First they have to get the oil rig off the hole to get at it in order to try to cap it. Do you know the level of effort it will take to move that wrecked oil rig, sitting under 5,000 feet of water? That operation alone would take years and hundreds of millions to accomplish. Then, how do you cap that hole in the muddy ocean floor? There just is no way. No way.

    The only piece of human technology that might address this is a nuclear bomb. I'm not kidding. If they put a nuke down there in the right spot it might seal up the hole. Nothing short of that will work. [See Paul Noel's ideas above.]

    If we can't cap that hole that oil is going to destroy the oceans of the world. It only takes one quart of motor oil to make 250,000 gallons of ocean water toxic to wildlife. Are you starting to get the magnitude of this?

    We're so used to our politicians creating false crises to forward their criminal agendas that we aren't recognizing that we're staring straight into possibly the greatest disaster mankind will ever see. Imagine what happens if that oil keeps flowing until it destroys all life in the oceans of this planet. Who knows how big of a reservoir of oil is down there.

    Not to mention that the oceans are critical to maintaining the proper oxygen level in the atmosphere for human life.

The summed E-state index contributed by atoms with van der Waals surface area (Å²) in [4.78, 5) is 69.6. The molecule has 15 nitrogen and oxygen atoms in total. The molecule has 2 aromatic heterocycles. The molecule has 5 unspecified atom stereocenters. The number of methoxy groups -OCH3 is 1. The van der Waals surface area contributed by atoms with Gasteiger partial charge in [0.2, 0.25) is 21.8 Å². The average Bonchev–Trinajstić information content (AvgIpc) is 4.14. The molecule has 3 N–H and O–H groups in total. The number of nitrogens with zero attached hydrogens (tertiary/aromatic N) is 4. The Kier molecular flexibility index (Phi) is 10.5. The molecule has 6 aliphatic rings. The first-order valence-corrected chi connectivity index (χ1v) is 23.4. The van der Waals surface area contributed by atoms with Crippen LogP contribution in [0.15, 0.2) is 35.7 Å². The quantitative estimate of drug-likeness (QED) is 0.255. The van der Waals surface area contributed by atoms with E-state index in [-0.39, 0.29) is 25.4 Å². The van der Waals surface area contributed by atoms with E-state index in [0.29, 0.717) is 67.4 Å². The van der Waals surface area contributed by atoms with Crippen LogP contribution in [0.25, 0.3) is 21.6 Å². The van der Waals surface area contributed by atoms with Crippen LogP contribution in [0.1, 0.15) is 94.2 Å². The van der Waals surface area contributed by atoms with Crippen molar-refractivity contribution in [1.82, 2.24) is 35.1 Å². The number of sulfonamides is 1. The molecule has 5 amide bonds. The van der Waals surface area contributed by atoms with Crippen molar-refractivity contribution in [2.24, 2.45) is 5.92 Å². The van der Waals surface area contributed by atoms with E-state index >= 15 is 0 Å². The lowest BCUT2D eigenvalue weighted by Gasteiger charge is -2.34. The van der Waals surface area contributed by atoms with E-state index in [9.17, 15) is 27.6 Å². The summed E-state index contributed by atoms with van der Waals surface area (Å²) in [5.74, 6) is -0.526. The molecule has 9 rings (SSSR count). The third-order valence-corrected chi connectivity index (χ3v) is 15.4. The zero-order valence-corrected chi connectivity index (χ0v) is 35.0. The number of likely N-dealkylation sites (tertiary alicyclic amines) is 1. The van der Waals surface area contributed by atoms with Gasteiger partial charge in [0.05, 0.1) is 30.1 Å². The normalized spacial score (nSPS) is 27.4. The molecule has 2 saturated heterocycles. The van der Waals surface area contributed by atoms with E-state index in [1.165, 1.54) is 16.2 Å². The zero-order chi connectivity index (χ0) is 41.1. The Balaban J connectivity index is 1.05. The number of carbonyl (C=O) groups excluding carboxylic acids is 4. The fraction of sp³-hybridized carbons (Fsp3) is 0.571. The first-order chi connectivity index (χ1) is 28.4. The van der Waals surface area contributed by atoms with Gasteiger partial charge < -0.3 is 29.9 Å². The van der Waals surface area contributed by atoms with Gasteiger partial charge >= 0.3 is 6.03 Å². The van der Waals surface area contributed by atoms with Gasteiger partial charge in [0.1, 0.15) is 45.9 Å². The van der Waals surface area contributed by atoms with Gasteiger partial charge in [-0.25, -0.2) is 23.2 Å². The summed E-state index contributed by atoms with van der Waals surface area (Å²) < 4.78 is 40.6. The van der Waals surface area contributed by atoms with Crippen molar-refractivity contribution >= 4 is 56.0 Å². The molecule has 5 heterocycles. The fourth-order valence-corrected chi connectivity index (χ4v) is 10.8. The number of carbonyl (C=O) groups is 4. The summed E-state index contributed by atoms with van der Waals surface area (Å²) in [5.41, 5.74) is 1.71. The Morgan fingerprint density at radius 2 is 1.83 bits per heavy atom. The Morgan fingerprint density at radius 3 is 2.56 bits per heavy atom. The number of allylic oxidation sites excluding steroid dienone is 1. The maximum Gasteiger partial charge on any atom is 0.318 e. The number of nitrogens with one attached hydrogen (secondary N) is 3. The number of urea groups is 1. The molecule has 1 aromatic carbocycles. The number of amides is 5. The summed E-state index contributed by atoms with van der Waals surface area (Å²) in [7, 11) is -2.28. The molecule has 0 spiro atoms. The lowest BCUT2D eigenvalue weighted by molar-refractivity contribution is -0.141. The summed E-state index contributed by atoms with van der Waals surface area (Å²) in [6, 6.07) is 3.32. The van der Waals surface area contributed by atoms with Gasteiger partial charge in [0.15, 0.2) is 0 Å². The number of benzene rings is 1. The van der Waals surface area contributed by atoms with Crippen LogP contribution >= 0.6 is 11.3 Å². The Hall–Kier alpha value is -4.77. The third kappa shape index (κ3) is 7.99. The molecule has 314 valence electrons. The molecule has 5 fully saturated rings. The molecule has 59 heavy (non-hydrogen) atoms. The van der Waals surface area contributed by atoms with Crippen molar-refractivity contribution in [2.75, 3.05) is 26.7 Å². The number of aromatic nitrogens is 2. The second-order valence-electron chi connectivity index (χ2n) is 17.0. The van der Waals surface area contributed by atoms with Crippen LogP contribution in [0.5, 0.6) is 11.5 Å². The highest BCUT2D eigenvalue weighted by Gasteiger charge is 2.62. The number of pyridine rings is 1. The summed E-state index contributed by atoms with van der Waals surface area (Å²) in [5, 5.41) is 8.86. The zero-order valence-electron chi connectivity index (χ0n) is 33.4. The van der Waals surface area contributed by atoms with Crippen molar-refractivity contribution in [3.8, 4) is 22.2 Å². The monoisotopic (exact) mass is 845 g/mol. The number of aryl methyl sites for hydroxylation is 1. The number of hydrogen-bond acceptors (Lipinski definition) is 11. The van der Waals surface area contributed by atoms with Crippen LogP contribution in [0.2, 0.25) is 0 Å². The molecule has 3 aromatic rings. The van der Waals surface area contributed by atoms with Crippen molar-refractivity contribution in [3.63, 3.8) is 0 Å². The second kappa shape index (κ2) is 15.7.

We're humped. Unless God steps in and fixes this. No human can. You can be sure of that."

  10. OMG I'm so glad I called you guys! This is very unfortunate and the words Deb used to describe this was right on cue - Thanks Cuz! I'm glad ya'll are safe.

  11. Hi Kenny: my aunt is doing fine but has moved out of her house ... they were evacuated first and have since been able to get back in to see the damage but can't live there. In total, they got 4 feet of water and have been told by the insurance company that everything is ruined and the foundation of the house has to be rebuilt. She's distraught but holding up. I'm here in Virginia but we are staying in touch daily and have sent her gift cards and stuff in the hopes it will be a little easier for her to get back to some kind of normal. I have a lot of family in TN (Nashville and Brentwood) and they are taking care of the details for her. Thanks for asking. :-)